SOLID Principles of Object Oriented Design
Object-oriented hierarchy may seem like a simple concept to grasp, since there are so many examples in life to illustrate it. And this is not completely wrong: the basic idea behind object-oriented programming IS simple, but the problem is that there are certain details, finesses and tricky situations, that may not be obvious, but demand a careful approach. Due to the apparent simplicity, young and inexperienced programmers often tend to make mistakes such as inheriting too many classes, having too many methods in one class, mixing functionality between classes etc., which may result in non-working code, or code that works, but isn’t very coherent, readable or easily upgraded.
This is why many computer scientists, engineers and “theoretical programmers” have dedicated their time to develop some rules and principles that would lead to good code. There are many books explaining these basic principles of object-oriented programming (Abadi, Martin; Luca Cardelli (1998) – A Theory of Objects, Meyer, Bertrand (1997) – Object Oriented Software Construction etc.), but we are going to be discussing a set of five principles called the SOLID principles:
- Single Responsibility
- Open / Closed
- Liskov Substitution
- Interface Segregation
- Dependency Inversion
SOLID is a mnemonic acronym introduced by Michael Feathers for the “first five principles” named by Robert C. Martin (“Uncle Bob”) in the early 2000s.
Here is an excerpt from the author’s blog, briefly explaining his reasons and motivation to create these principles:
Of all the revolutions that have occurred in our industry, two have been so successful that they have permeated our mentality to the extent that we take them for granted. Structured Programming and Object Oriented Programming. All of our mainstream modern languages are strongly influenced by these two disciplines. Indeed, it has become difficult to write a program that does not have the external appearance of both structured programming and object oriented programming. Our mainstream languages do not have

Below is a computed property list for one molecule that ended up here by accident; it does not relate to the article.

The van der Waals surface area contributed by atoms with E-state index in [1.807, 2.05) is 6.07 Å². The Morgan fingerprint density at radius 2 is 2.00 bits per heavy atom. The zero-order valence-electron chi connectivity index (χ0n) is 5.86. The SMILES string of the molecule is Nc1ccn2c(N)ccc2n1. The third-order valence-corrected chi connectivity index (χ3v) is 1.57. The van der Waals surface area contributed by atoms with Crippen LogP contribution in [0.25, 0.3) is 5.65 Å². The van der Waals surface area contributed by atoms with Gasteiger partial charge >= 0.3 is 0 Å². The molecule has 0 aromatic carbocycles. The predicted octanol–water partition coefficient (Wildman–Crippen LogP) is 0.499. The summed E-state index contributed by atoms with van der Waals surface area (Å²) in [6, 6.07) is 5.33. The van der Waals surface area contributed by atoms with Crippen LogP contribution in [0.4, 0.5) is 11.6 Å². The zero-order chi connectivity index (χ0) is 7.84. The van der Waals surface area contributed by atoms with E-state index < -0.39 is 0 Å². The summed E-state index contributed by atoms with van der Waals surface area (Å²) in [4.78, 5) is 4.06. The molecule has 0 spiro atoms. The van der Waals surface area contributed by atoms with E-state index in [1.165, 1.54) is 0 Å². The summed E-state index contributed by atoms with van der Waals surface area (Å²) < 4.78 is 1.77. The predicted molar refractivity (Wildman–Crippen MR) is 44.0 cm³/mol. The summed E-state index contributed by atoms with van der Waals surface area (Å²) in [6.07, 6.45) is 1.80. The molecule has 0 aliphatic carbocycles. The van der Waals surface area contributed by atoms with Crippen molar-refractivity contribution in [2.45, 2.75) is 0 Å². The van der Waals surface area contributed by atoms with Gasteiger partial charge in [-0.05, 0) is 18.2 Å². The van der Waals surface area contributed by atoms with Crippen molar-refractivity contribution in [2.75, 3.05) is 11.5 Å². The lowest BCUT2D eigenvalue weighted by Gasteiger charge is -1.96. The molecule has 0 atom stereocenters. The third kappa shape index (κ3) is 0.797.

goto, and therefore appear to obey the most famous proscription of structured programming. Most of our mainstream languages are class based and do not support functions or variables that are not within a class, therefore they appear to obey the most obvious trappings of object oriented programming.
Dependency Management is an issue that most of us have faced. Whenever we bring up on our screens a nasty batch of tangled legacy code, we are experiencing the results of poor dependency management. Poor dependency management leads to code that is hard to change, fragile, and non-reusable. Indeed, I talk about several different design smells in the PPP book, all relating to dependency management. On the other hand, when dependencies are well managed, the code remains flexible, robust, and reusable. So dependency management, and therefore these principles, are at the foundation of the -ilities that software developers desire.
In short, the single responsibility principle states that a class (or some other module) should only have one responsibility i.e. one reason to change. The open/closed states that software entities should be open for extension, but closed for modification. According to the Liskov substitution principle, objects in a program should be replaceable with instances of their subtypes without altering the correctness of that program. The interface segregation principle states that many client-specific interfaces are better than one general-purpose interface, and the dependency inversion principle could be summed up in this sentence: “Depend upon abstractions. Do not depend upon concretions”.
To find out more about each of these five principles, visit these Spring Framework Guru articles: